Biomass in Turkey is flourishing and have amazing opportunities for the development and commercial implementation of energy crops. Energy imports in Turkey are 75 per cent of its energy needs and energy demand in the country is forecast to double by 2017. Supporting sustainable energy investments is therefore a key element of several banks and investors in Turkey.The Republic of Turkey located in southeastern Europe and southwestern Asia, has an area of over 779,452 km2 and a population of 65 million. Economic growth in recent years has been associated with the privatization of public enterprises. Macroeconomic performance was boosted by a growth in the energy sector.
Turkey biomass

The demand for energy and particularly for electricity is growing rapidly as a result of social and economic development.Recently, the EBRD (European Bank for Reconstruction and Development) has launched the Turkish Sustainable Energy Financing Facility (TurSEFF), worth up to US$ 245 million, for on-lending to businesses and households via local partner banks.

The proceeds of the facility are used to finance energy efficiency and small-scale renewable energy investments, including geothermal, solar, biomass and biogas, implemented by Turkish businesses and households, helping them to cut their carbon footprint by reducing energy wastage.Some local companies have developed enough an evaluation of resources and define the map we have included here below which shows a total national potential of  168.7 Twh/year.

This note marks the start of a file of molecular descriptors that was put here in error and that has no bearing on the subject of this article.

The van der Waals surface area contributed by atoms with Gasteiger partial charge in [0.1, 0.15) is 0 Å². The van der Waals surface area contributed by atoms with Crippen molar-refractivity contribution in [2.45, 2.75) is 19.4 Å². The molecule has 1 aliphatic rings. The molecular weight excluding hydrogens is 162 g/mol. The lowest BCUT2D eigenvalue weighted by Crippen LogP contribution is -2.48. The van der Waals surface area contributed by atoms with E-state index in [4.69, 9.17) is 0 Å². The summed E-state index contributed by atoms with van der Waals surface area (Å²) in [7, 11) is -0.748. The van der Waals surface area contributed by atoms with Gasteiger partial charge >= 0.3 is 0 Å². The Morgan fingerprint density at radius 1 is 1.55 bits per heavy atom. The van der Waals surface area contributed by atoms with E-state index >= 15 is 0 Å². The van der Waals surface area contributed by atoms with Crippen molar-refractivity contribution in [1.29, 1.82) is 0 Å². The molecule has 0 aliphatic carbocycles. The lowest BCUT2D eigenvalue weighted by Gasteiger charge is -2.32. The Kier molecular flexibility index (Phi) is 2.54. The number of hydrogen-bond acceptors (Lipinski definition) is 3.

Turkey has a great potential, but energy crops sometimes will be required to minimize biomass collection and supply chain risks to biobased industries

Turkey represents a stable investment environment in South-East Europe with clear rules and fair FIT rates. Current cumulative installed biomass capacity in the country of 130 MWel is insignificant, but a number of fully permitted and ready to build projects will promptly increase in 2013/14.

Turkish biomass market has a good chance of reaching several hundred MWel cumulative installed capacity in the next 2 years. The report provides a complete picture of the market situation, dynamics, current issues and future prospects.

The largest portion of this product is used in rural areas for heating and cooking in a primitive way.

Turkey has about 21,7 million hectares of forest area (about 27,2% of country's land area).  A similar share is occupied by pastures and grasslands.